April 10, 2006
JACKSONVILLE, Fla. - There are many important dates which will always be remembered throughout history and in the world of sports. No date will be more important to Jacksonville University junior second baseman Logan James and his family, than October 27, 2005.
On this particular date, Logan lost his No. 1 fan to a painful disease. His grandfather, Herb Snellen, who had followed closely as he continued his baseball career at JU, finally lost his battle with cancer and Logan fell asleep with an empty heart.
"He was my biggest supporter out of anyone in my family," Logan said. "It didn't even matter if I had gone 0-for-5 with four errors; he still believed I was the best player that he had ever seen."
But out of tragedy, an idea came to Logan as he recalled the last painful weeks of his grandfather's life. Among the memories that stuck with him the most, as he slept, was the remarkable kindness and care in which Herb was given by the Community Hospice of Northeast Florida to ease his suffering.
"Colon cancer is one of the worst ways to go and they did everything they could to make sure he was as comfortable as possible," said James. "As his symptoms and the pain could no longer be reasonably managed at home, he opted for in-patient care at the Earl B. Hadlow Center for Caring during his last four days. In providing these services, he was able to live his last days on his own terms. It really meant a lot to me and my family and I wanted to find a way to repay that kindness."
The Community Hospice is a non-profit, community-based organization which was founded in 1979 as the first hospice in Northeast Florida. The organization, which served 5,354 patients last year alone, has 700 employees and 1,100 volunteers which care for 1,000 patients daily.
"Community Hospice's mission is to improve the quality of life for patients and families and be the compassionate guide for end-of-life care in the community," said Susan Ponder-Stansel, president and CEO of Community Hospice. "That means we help patients manage pain and symptoms more comfortably, we help lighten the care-giver's burdens, and we guide and support families as they make difficult decisions."
Two years ago, tragedy first struck the James family as Herb was diagnosed with colon cancer and immediately had the affected area removed with surgery. In the aftermath of the surgery, no traces of the disease were found and the procedure was deemed a success.
As life went back to normal, a random blood test in January of 2005 revealed the worst was yet to come. The colon cancer in Herb's body had resurfaced, this time in his lungs. He immediately began chemotherapy to battle the disease, but there was no hope of a full recovery. Instead, the treatment allowed Herb to live long enough to reach his 59th wedding anniversary, the only goal he established for himself before succumbing to the disease.
"Herb and I enjoyed a 59-year love affair when a young man returning from World War II saw beauty and hope again on a blind date arranged by his cousin," said Rose Snellen, Herb's wife and Logan's grandmother. "We counted our blessings over the years, but we never counted on cancer. Herb's last wish to celebrate our 59th wedding anniversary was granted and our last anniversary was a sweet jubilee that I will cherish for all times. Even now, love is the tie that keeps my heart from breaking."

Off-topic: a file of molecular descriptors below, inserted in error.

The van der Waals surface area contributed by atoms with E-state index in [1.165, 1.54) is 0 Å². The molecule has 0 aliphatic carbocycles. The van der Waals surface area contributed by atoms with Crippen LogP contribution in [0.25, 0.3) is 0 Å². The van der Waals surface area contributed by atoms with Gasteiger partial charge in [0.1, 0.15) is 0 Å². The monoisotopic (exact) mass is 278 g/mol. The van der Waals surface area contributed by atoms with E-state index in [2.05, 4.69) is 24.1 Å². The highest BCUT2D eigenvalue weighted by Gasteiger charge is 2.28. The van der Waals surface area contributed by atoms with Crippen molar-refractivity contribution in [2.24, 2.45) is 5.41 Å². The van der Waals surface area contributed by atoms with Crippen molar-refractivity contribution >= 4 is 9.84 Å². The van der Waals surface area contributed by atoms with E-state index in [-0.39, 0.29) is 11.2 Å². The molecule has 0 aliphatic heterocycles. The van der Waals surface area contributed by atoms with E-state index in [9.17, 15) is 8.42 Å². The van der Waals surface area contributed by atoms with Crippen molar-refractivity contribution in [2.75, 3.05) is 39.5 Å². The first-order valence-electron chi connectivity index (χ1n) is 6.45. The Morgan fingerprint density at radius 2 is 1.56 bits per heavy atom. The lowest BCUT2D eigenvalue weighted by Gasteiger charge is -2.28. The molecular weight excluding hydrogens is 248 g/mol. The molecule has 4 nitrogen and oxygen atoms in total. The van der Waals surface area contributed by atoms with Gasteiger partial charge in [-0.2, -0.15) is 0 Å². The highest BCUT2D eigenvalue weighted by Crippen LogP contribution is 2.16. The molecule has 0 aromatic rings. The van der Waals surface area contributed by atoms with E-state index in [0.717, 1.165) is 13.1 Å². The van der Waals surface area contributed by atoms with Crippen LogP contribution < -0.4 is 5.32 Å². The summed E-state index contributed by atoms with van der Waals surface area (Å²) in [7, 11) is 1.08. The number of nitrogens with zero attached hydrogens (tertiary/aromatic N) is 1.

Logan began the process by seeking the advice of his parents and JU athletic director Alan Verlander on how he could raise donations and where it should go. At first, he thought of giving to the American Cancer Society, but after careful thought, Logan decided to give back to the source of the kindness.
"Once I talked with my parents and Alan, I realized the hospice was where the donations should go," Logan said. "I spoke with donor relations representative, Susan Helander, once on the phone and we came up with a very simple concept."
The idea, was to get donations for every hit he recorded during the 2006 season, and then give that money back to the Community Hospice of Northeast Florida. Thus, "Hits for Hospice" was born.
"It's almost like a walk-a-thon, but instead, I'm doing it through the sport he loved to watch me play," Logan said. "This is a way to pay back the hospice center while also doing something in honor of my grandparents."
A week before the Dolphin baseball season started, Logan began the process by typing up a form letter through email and then changing the header for each email. At first, he sent emails to family, friends and business connections through his mother. With each day, Logan sends five emails per night while also balancing school, practice and games. Thus far, he has raised the total number of donors to 30 and has recorded 27 hits this year. With two months left in the season, he is still looking for more people willing to give to a personal cause.
"I always wondered why people have done things like this and now that my grandfather has passed, I understand," said James. "I'm still working hard to find more donors and I'm doing my best to perform on the field."
Along with helping Logan deal with the passing of his biggest supporter, his family has found something to rally around in a time of mourning.
"Logan's idea to create "Hits for Hospice" overwhelmed our entire family," said Sally James, Herb's daughter and Logan's mother. "Following dad's death, Logan said he was awake all that night thinking about how best to honor his grandfather and as the idea evolved in his mind, he felt at peace. "Hits for Hospice" has helped us all deal with the grief and loss.
"Logan's dedication to make this happen, speaks volumes about his kindheartedness and his immense love of his grandfather. I know my dad was standing at home plate with Logan during each at-bat this season."